Apple hasn't even announced the iPad 3 yet, but tablet watchers are already fretting that the company might not have enough of them to meet early demand due to a short of the high-resolution Retina Display screens expected on the devices.
A shortage of new iPads out of the gate wouldn't be unprecedented, as that has been the case with past releases, with expectant customers closely tracking shipment windows.
Apple has issued invitations for an event on March 7 that presumably will feature introduction of the iPad 3 (or whatever Apple calls its next tablet).
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As is often the case with iPad rumors, China's Digitimes (and its legion of sources within the Apple distribution chain) is the originator of this latest Apple scuttlebutt about a possible screen shortage despite the fact that Apple is using several suppliers. Digitimes writes: "Although Apple has chosen Sharp to replace Chimei Innolux (CMI) as one of its three suppliers for the high resolution (QXGA) panels - in addition to LG Display and Samsung Electronics, the whole supply chain has failed to substantially ramp up the supply of QXGA panels, the sources revealed."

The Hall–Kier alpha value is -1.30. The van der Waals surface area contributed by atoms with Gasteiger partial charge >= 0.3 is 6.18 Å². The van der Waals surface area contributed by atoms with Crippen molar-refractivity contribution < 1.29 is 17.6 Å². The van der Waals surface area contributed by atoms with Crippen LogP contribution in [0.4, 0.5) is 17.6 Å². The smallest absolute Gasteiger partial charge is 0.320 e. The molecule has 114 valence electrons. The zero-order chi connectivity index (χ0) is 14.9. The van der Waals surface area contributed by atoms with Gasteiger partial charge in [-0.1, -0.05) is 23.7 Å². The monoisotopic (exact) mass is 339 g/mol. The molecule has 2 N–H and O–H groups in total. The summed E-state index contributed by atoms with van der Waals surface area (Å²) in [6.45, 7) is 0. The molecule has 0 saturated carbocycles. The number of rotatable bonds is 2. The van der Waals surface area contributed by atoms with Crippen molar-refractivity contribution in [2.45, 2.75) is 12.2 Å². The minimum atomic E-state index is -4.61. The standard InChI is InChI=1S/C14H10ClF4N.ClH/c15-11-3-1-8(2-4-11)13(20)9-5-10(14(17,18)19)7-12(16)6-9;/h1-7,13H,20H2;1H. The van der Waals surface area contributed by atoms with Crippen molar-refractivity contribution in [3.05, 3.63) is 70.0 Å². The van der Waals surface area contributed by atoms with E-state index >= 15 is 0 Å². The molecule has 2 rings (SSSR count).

The new iPad displays are expected to squeeze 2048 x 1536 pixels into a 9.7-inch space vs. 1024x 769 on current models. Digitimes says Apple might not have enough iPad 3s to meet demand until the second quarter.
Digitimes also says we should expect Apple to introduce 16GB and 32GB models of the iPad 3 (no mention of a 64GB edition), along with a cheaper 8GB iPad aimed at fending off a possible slew of new Windows 8 tablets. Rumors continue to circulate as well that Apple might roll out at some point this year an iPad with a smaller screen size, perhaps 7.85 inches.
It's been about a year since Apple showed off its market-leading iPad 2, and the new iteration, in addition to the Retina Display, is expected to boast a more powerful processor (maybe a quad-core A6), a better camera (8mp), bigger battery and possibly support for 4G LTE networks.
Designers, wishful thinkers and others have been filling time ahead of the announcement by floating their visions of what the tablet will or should look like as well.